Christchurch Call to Action, Singapore data privacy, advertising standards
Welcome to our May 2019 edition of the WFA Global Policy Brief
This monthly newsletter aims to keep WFA members on top of the biggest policy issues facing brand marketers today at a global level. This month we look at a pledge between governments and digital platforms to tackle extremist content online, new privacy amendments in Singapore, and the potential for new standards on advertising to children from the International Organization for Standardization. We hope you find it useful. Please send any feedback you might have to WFAGlobalPolicyBrief@wfanet.org
WFA supports “Christchurch Call to Action”
WFA welcomes the announcement from the G7 summit in Paris this May that governments and digital platforms will commit to the “Christchurch Call to Action”. Prompted by the Christchurch mosque attacks in March, which killed 51 people and was livestreamed on Facebook, the pledge is a non-binding initiative encouraging countries and digital platforms to work harder to eliminate extremist content online.
WFA’s support for the pledge echoes our call-to-action made during Global Marketer Week in Lisbon in March, calling on our members to hold digital platforms to account in light of increasing brand safety concerns and Platforms’ recent failures to block dangerous content.
WFA, along with the Association of New Zealand Advertisers (ANZA), will be following the development of this pledge. For more information, please reach out to Catherine Armitage firstname.lastname@example.org
Singapore’s Personal Data Protection Commission (PDPC) has launched a public consultation on two proposed provisions that would be added to Singapore’s Data Protection Act 2012 (PDPA).
The first would be a Data Portability Provision, obliging organizations to provide a user’s data to another organization at the request of the user. The provision would only apply to firms with a presence in Singapore. “Derived data”, i.e. new data created through processing of existing data, would be exempt.
The second, a Data Innovation Provision would permit the use of personal data by organisations for the purpose of innovation without having to provide users with consent notifications (as long as the data has been collected in a manner compliant with the data protection act). Innovation purposes include operational efficiency and service improvements, product and service development, and knowing customers better. Collection and disclosure for these purposes would still require consent. The consent exemption would not extend to the use of data for sending direct marketing messages to users. Derived data would not be subject to access, correction, or data portability obligations. We will be discussing the future of data protection in Singapore and what it means for advertisers at our next Digital Governance Exchange meeting in Singapore on June 13. For more information please contact Max Schmidt email@example.com.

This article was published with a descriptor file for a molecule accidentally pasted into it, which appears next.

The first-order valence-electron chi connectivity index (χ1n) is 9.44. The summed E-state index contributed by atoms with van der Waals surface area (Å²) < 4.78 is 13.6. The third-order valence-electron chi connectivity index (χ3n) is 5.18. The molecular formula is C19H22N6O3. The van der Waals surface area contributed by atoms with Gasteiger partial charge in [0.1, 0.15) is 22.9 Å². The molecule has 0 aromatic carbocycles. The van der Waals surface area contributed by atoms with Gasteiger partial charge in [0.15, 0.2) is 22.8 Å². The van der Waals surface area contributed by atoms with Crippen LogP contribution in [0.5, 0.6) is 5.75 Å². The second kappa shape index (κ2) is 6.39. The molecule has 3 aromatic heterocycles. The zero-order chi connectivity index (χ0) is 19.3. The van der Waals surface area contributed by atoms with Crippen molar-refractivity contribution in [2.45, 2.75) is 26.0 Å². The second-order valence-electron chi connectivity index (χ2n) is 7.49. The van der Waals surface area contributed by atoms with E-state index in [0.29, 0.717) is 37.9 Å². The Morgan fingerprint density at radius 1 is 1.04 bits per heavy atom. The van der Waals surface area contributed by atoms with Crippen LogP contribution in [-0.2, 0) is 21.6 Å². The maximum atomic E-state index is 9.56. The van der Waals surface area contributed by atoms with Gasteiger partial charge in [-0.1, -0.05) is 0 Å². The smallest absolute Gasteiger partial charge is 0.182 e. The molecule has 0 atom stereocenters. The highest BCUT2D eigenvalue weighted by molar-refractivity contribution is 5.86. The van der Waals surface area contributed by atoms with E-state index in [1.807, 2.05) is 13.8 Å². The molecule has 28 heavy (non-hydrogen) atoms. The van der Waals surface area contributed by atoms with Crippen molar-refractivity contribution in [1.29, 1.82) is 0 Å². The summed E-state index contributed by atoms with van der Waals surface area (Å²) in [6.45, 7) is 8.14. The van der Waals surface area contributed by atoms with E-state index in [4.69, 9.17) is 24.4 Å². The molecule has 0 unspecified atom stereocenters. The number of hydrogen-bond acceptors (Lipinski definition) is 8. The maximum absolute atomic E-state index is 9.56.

Save the date – upcoming policy events in 2019
June 13 – Digital Governance Exchange (Singapore)
July 10 – Responsible Advertising and Children (Washington DC)
International Organization for Standardization (ISO) considers setting standards for advertising to kids
The International Organization for Standardization (ISO) Committee on Consumer Policy (COPOLCO) has recently received a new work stream proposal to develop standards on advertising and marketing that affect children.
The ISO sets proprietary, industrial and commercial standards, and their competency has not traditionally extended to the area of advertising, where the International Chamber of Commerce (ICC) is referred to as the global standard-setting body.
While no final decision has yet been made on whether or not the ISO will pursue this work, the ICC, along with the European Advertising Standards Alliance (EASA) and the International Council for Ad Self-Regulation (ICAS) have raised concerns that new standards in this area would create confusion and overlap with the ICC code and national self-regulatory advertising standards, a view which WFA supports.
The ISO will be holding further discussions to determine whether new standards are needed, and what their scope should be. This topic, and much more, will be on the agenda of our next Responsible Advertising and Children meeting in Washington DC on July 10. For more information please contact Rebecka Allén at firstname.lastname@example.org.
We look forward to welcoming you to our new office!